Float fever sweeps Goldman to rise in profits

Goldman managed a 5 per cent rise to $1.95bn

Goldman Sachs put its larger “bulge bracket” rival JP Morgan in the shade yesterday as a revival in floats boosted profits at the Wall Street giant.

Both banks were hit by lower than expected bond-trading volumes, though the decline was smaller than had been feared by analysts. While net profits at JP Morgan fell 8 per cent to $5.99bn (£3.5bn) in the second quarter, Goldman managed a 5 per cent rise to $1.95bn.

Record underwriting revenues from a glut of floats boosted Goldman, as well as increasing the profits of its private equity arm, which cashed in as companies went to market.

While revenues from fixed-income and equity markets slumped by 15 per cent at JP Morgan, its earnings still beat analysts’  expectations.

“Despite continued industry-wide headwinds in markets and mortgages, the firm has continued to deliver a strong underlying performance,” said Jamie Dimon, JP Morgan’s chairman and chief executive, adding that there had been strong growth in consumer and community banking deposits, bank card sales and business loans.

Mr Dimon said: “The corporate and investment bank saw strong performance in fees… commercial banking clients generated record investment banking revenues in the first half of the year. Asset management had excellent performance across all measures.”

Mr Dimon, who is being treated for throat cancer, told a conference call that he was feeling “great” and would remain involved with the company’s operations during his treatment.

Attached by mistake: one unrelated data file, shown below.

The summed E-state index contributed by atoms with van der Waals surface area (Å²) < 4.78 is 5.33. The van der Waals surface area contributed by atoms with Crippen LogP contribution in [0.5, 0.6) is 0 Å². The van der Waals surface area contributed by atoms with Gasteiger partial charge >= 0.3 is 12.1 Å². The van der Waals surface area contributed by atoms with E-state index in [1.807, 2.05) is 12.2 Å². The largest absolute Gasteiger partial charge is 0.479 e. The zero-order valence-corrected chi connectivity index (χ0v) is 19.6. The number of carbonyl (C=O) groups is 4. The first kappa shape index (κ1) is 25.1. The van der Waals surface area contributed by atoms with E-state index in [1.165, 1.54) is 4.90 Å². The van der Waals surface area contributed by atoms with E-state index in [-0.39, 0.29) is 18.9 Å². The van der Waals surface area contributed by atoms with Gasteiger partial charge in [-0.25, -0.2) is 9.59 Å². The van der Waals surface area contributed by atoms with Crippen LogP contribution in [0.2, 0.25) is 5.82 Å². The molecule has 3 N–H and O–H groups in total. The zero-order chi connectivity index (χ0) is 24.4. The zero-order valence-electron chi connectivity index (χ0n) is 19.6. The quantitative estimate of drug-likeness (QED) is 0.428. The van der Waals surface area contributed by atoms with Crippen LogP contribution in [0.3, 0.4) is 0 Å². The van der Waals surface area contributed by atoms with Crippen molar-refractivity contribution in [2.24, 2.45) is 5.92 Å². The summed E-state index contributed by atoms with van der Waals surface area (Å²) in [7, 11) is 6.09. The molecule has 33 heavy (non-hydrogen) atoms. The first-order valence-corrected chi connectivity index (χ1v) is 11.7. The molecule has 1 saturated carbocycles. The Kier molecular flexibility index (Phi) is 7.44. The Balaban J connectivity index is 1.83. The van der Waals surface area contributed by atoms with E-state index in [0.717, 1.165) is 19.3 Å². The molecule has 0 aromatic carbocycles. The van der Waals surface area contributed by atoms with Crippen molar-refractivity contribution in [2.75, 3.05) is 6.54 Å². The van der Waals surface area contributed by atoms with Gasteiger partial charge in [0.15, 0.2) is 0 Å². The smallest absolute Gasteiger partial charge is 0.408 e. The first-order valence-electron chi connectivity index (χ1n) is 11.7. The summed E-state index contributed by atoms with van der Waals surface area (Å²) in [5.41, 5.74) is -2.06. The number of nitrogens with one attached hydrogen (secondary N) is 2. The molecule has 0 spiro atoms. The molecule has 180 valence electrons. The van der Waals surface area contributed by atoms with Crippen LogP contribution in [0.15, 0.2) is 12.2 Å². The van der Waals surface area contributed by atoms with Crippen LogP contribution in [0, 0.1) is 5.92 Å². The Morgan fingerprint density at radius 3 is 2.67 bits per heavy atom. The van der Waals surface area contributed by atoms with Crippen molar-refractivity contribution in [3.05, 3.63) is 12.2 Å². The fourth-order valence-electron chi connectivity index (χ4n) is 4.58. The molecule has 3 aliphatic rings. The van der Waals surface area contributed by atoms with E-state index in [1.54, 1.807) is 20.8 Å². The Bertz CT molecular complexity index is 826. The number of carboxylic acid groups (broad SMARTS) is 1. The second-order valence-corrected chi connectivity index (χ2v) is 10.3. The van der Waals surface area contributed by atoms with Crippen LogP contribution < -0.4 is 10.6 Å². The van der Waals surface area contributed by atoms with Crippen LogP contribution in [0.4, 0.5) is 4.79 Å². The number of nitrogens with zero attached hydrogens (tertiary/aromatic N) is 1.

Goldman Sachs, meanwhile, said net revenues from fixed-income, currency and commodity trading fell by about 10 per cent to $2.22bn, although analysts had anticipated a bigger fall.

The bank was boosted by a 46 per cent rise in net revenues from its investing and lending division to $2.07bn, as well as strong performances in investment banking, mergers and acquisitions, and investment management.

“We are pleased with our results for the quarter in the context of mixed operating conditions during the period,” said Lloyd Blankfein, its chairman and chief executive.

He added: “This performance was driven by the diversity, strength and breadth of our global client franchise. Good client activity in investment banking and investment management, as well as a better environment for our investing and lending activities, helped offset less favourable conditions for institutional client services.”